Those three men all saw their jobs claimed by the inevitable trickle of information, most of which emerged against the will of the University.
The piece that opened Pandora’s box, the revelation that a football player had gotten away with plagiarism in one of Nyang’oro’s classes, came out only because that player was also suing UNC.
See a trend?
I don’t think it’s controversial to say that the University has done everything in its power to keep information about its shortcomings from reaching the public view. Like every organization, it believes it could function better if given total control of information. I understand that.
But UNC has a rather hefty obligation to the public who subsidize it. The University sometimes seems oblivious of this responsibility.
For example, 357 days ago, I requested a series of public records from the University — the grade distributions of every African and Afro-American Studies class for the last five academic years. (Keep in mind, this was just two months after Nyang’oro’s resignation, and six months before UNC’s own full, damning report on the department.)
I was expecting the request to take a few months — it was, admittedly, large.
But as the request and I prepare to celebrate our one-year anniversary, I have to admit to myself that when it is filled, the data therein will be largely useless. (My only comfort being an assurance that my request is being “processed.”)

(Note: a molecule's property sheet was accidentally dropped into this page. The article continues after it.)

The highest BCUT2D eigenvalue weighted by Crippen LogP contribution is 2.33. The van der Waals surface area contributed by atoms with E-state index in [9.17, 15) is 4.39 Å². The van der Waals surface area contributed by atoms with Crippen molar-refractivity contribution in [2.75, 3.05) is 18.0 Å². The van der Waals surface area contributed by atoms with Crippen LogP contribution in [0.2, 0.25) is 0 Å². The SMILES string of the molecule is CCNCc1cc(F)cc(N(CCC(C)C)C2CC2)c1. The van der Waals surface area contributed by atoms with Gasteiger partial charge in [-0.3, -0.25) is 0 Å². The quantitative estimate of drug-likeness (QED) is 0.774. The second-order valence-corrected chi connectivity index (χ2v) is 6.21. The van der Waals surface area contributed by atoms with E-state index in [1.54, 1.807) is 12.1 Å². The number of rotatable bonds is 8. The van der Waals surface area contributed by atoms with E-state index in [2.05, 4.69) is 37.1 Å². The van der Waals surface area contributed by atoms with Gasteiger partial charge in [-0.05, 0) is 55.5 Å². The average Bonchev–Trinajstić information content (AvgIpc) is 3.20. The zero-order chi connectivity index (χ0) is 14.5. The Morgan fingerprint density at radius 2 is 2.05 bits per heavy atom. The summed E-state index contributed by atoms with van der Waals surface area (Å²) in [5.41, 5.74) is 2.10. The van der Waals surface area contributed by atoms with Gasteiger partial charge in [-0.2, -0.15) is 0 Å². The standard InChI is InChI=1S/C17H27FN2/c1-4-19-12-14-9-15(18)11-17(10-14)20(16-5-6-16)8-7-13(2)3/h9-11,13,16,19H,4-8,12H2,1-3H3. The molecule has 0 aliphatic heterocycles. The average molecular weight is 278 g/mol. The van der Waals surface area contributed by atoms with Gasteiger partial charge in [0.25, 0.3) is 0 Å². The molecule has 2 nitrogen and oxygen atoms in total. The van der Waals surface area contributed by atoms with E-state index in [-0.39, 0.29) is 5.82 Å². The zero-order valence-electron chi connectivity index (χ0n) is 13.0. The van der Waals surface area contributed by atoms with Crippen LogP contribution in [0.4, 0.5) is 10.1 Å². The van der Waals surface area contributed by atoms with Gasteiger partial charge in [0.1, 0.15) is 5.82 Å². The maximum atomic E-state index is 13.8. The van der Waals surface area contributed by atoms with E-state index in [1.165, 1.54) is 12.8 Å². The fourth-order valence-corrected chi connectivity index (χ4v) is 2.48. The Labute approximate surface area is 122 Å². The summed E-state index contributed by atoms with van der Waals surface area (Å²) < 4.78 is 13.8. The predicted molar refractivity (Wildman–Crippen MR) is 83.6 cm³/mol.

I don’t want to generalize here, but this case is, in my opinion, representative of a larger trend. That is the University’s prohibitive bureaucracy, the iron character of which would make Kafka curl up into a ball.
N.C. public records law requires that records’ custodians comply with requests “as promptly as possible.” And while I don’t doubt that our public records office is understaffed, that excuse sounds a lot like being asked to run a mile in gym class, then tying your shoelaces together and insisting that you’ll run it “as promptly as possible.”
As long as taxpayers are paying for the University to keep its doors open, it must be responsive.
The Daily Tar Heel and seven other media outlets resorted to a lawsuit because we’re interested in enforcing a good law. If that means a costly lawsuit, then we’re more than happy to carry it out.